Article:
Editorial: Mutual aid

IssueOctober 2005
Comment by Ippy D

Obscured by the sheer number of stories of personal and community tragedy and the recriminations against the Bush administration and federal agencies, there is an important story of grassroots organising, human solidarity and direct action in response to the hurricanes which battered the US Gulf states in recent weeks.

While law enforcement agencies and the military concentrated on wielding their hardware against their own citizens, small groups of ordinary people were gathering and delivering aid, and providing healthcare and food to the sick and dispossessed.

Disasters on this scale require a massive and co-ordinated response, but that does not diminish the very direct and effective, small-scale efforts initiated by anarchist, peace and labour groups from across the US and beyond - particularly when the government relief effort was so slow and misdirected.

Grassroots action

From across the US networks, groups and individuals - such as Veterans for Peace, Pastors for Peace, Michael Moore, the "Camp Caseys", Food Not Bombs, and activist housing groups like Mayday DC - have sprung into action, raising money, delivering supplies and support to many more. And sometimes short-term grassroots relief turns into a longer-term positive community project.

For example, the Common Ground Wellness Clinic - organised by volunteer medics, working out of the Algiers district of New Orleans and which has provided medical care and supplies to hundreds - is now working to "make the transition to a permanent primary-care community-controlled health clinic". In a country with such poor healthcare provision for the most vulnerable in society this is surely a positive outcome.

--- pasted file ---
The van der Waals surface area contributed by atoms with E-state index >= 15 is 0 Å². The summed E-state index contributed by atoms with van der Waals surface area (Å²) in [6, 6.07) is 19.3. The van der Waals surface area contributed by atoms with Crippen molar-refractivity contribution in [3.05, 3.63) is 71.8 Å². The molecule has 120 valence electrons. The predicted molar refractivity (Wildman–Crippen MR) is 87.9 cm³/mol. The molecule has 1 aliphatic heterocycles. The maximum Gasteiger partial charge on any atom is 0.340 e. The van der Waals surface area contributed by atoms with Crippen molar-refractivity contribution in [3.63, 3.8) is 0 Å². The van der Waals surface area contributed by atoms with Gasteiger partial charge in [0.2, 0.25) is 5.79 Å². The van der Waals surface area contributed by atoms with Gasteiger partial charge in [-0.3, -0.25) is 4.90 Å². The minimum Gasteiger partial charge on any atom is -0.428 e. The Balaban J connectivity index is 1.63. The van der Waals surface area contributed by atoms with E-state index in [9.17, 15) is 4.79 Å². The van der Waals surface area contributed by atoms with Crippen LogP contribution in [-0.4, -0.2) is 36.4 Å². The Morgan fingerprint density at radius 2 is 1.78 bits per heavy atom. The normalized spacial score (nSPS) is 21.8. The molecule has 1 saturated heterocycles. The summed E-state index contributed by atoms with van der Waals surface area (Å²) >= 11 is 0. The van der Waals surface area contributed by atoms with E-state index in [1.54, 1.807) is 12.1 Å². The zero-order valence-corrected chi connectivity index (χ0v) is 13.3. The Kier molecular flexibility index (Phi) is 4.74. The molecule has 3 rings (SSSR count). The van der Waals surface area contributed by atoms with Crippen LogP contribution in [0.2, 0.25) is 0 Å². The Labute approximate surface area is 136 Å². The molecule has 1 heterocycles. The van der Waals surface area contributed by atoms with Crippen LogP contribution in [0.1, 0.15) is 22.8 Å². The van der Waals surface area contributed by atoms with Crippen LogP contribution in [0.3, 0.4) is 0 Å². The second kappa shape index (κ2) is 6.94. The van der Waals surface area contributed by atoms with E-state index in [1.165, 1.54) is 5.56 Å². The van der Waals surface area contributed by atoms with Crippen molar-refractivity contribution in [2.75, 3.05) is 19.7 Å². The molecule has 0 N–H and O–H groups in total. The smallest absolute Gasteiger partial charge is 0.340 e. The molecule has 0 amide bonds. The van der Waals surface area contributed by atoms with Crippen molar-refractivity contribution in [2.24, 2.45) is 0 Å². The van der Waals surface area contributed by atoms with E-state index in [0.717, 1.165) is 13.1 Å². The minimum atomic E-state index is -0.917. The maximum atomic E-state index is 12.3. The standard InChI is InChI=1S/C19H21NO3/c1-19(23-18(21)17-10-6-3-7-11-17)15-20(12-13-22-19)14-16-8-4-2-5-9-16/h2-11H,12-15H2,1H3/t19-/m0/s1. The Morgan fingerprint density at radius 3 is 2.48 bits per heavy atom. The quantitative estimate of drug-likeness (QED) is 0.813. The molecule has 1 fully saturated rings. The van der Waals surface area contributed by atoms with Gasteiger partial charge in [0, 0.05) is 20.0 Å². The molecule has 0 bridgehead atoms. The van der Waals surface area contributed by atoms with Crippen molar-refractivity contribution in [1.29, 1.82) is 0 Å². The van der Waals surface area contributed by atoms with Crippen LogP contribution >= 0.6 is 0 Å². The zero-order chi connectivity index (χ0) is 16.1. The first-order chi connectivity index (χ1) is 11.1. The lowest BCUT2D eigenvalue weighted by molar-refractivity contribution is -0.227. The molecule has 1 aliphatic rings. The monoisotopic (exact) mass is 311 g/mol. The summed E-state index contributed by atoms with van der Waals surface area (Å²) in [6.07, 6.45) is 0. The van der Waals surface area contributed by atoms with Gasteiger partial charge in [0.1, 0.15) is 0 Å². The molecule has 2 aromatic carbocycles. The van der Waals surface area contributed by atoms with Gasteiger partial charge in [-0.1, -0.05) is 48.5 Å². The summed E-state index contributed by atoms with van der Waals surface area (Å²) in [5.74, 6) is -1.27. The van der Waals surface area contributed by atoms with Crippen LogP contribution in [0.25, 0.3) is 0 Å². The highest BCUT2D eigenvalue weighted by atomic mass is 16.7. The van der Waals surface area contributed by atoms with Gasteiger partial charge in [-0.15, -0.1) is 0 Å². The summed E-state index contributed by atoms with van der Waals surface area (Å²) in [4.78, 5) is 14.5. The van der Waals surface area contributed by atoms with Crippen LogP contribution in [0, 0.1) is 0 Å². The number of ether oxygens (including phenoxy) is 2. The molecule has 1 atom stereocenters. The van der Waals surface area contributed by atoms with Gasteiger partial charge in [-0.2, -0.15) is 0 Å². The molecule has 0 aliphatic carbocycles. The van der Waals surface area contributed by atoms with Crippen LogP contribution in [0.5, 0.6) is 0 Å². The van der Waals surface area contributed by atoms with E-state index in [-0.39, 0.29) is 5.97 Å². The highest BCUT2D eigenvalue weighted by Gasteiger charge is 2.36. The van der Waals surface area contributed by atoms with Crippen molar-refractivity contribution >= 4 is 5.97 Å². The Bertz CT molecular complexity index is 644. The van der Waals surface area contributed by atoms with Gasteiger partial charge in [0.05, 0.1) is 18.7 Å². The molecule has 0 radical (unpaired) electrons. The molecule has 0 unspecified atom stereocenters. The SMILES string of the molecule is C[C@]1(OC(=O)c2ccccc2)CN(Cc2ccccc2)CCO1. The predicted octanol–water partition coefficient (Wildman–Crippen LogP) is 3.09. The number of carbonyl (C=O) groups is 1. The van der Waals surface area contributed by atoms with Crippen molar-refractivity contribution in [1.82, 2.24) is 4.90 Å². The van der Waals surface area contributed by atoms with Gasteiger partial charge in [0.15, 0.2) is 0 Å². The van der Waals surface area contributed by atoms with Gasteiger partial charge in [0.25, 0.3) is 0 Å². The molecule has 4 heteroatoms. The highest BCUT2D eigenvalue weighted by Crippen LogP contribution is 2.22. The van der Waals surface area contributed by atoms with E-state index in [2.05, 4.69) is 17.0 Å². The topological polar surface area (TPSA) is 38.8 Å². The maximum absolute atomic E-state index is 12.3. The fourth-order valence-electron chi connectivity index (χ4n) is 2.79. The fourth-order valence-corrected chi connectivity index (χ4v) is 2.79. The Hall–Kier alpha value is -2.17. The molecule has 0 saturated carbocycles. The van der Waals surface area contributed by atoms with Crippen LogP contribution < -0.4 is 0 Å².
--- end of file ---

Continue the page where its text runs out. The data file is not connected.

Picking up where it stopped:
Crossorads of conscience

However, the challenge to the broader movement for positive change in the US should not be underestimated. Commenting in September on the lack of a larger direct action response, one woman activist involved with the Common Ground relief effort wrote "The progressive community has reached a crossroads of conscience. To ignore both the human calamity and human courage that is occurring on the Gulf coast in favour of a political protest, would be a moral failure of historic proportions".

The simple message being - don't expend your energy fulminating outside the distant symbols of political power when you could get involved in helping people directly. Actions speak louder than words.

From the flames

As with other areas thrown into disaster or conflict, the disruption to "normal life" creates opportunities for redrafting the boundaries for how communities and groups can operate. This is something which, for example, was notable across Former Yugoslavia during the wars of the 1990s, as both women and some men (drawn from the minority not engaged in soldiering) were able to create their own structures - in health, peace, community-building etc - in the absence of male power and the normal conventions.

While the circumstances which create these opportunities can be disastrous, the fact that they can also push people to come together and take control, to support each other and to move communities in new and more empowered directions is something to celebrate.

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